Venture capitalists say the new exchange could also face competition from an unlikely source — special purpose acquisition companies (Spacs), which have recently lured relatively young start-ups to public markets.

CartaX would force companies to share two years of financial statements prepared using generally accepted accounting principles, in order to comply with a securities exemption the exchange is using to allow participation from an unlimited number of accredited investors.

Lawyers and governance experts say the requirement could help solve inconsistencies in information disclosure in private markets. But others say it would be a burden for young companies, which often remain private to avoid sharing their financial information to a broad audience of investors, reflecting a central tension in the market as brokers and traders attempt to capitalise on the surge of interest in secondary transactions.

“The ‘move fast and break things’ culture of start-ups militates precisely against this,” says Diamond at Santa Clara University. “That, to me, is the fundamental paradox here.”



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Earnings beats: lukewarm reaction shows prices are stretched

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Investors are picking over first-quarter results for signs of economic recovery and proof that record market highs can continue. Stock markets have only been this richly valued twice before — in 1929 and 2000. Bulls hope strong corporate earnings and rising inflation can pull prices higher still. But pricing for perfection means even good results can be met with indifference.

L’Oreal illustrated this trend on Friday. The French cosmetics group stated that sales in the first quarter of the year rose 10.2 per cent. This was a better performance than expected. Yet the announcement sent shares down by around 2 per cent. Weak cosmetics sales were seen as a veiled warning that consumers emerging from lockdowns might not spend as freely as hoped.

Online white goods retailer AO World, a big winner from pandemic home upgrades, also offered a positive update this week. In the quarter that marked the end of its financial year, sales were £30m ahead of forecasts. But even upbeat commentary from boss John Roberts could not stop shares slipping 3 per cent.

Banks are not immune. Their stocks have outperformed the market by 7 per cent in Europe and 12 per cent in the US this year. But stellar Wall Street results were not enough to satisfy investors this week.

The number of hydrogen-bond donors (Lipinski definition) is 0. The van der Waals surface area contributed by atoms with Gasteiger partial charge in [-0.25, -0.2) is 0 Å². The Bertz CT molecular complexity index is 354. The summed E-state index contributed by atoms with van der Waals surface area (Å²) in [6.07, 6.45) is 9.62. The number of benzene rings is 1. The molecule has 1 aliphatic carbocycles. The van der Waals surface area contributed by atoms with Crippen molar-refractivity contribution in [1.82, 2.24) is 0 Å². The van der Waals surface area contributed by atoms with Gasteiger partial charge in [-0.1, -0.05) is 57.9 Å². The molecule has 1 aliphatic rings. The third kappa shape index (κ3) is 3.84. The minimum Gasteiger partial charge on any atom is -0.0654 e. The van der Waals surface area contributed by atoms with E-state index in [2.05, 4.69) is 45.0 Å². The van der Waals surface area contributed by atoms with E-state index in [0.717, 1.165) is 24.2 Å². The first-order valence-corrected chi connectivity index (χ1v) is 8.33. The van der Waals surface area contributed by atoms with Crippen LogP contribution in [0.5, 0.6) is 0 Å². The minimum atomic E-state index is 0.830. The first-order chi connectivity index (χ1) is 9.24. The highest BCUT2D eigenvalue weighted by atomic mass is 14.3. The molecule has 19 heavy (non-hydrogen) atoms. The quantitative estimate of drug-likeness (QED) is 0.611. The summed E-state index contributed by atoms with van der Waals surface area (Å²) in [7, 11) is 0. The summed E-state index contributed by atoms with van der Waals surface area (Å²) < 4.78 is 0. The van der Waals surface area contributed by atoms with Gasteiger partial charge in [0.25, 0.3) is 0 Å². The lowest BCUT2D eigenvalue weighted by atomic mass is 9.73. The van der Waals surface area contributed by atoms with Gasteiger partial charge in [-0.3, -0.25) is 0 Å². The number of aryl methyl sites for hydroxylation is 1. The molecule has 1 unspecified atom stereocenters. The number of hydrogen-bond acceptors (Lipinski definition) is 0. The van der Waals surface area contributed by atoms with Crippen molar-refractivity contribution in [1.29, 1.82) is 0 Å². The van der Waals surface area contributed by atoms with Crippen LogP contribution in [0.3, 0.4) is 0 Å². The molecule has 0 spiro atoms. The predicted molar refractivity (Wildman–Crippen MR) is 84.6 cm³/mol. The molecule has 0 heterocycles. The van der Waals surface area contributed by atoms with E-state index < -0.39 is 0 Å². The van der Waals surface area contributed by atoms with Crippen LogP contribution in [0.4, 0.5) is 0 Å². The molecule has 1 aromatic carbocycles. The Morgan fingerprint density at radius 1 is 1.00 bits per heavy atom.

JPMorgan Chase, the biggest US bank, smashed expectations for the first quarter. Even adjusting for the release of large loan loss reserves, earnings per share beat expectations by 12 per cent because of higher investment banking revenues. Bank of America earnings also rose thanks to the release of loan loss reserves. Yet shares in both banks ended the week down. Goldman Sachs had to pull out its best quarterly performance since 2006 to hold investor interest.

On multiple metrics, stock valuations look steep. On price to book, banks are now back to the pre-crisis levels recorded at the start of 2020. Living up to the expectation implicit in such valuations is becoming increasingly hard.

Lex recommends the FT’s Due Diligence newsletter, a curated briefing on the world of mergers and acquisitions. Click here to sign up.



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Barclays criticised for underwriting US private prison deal

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Barclays has attracted criticism for underwriting a bond offering by the US company CoreCivic to fund the building of two new private prisons, in a new dispute over Wall Street’s relationship with the controversial sector.

The UK-based bank said two years ago that it would stop financing private prison companies, but the commitment did not extend to helping them obtain financing from public and private markets.

About 30 activists and investors, among them managers at AllianceBernstein and Pax World Funds, have signed a letter opposing the $840m fundraising for two new prisons in Alabama, which was due to be priced on Thursday.

The signatories said the bond sale brings financial and reputational risk to those involved and urged “banks and investors to refuse to purchase securities . . . whose purpose is to perpetuate mass incarceration”.

Activists and investors who pay attention to environmental, social and governance issues have sought to cut off companies that profit from a US criminal justice system that disproportionately incarcerates people of colour. As well as raising ethical issues, many also say such financing may be a bad investment because legislators are increasingly calling for an end to the use of private players in the prison system.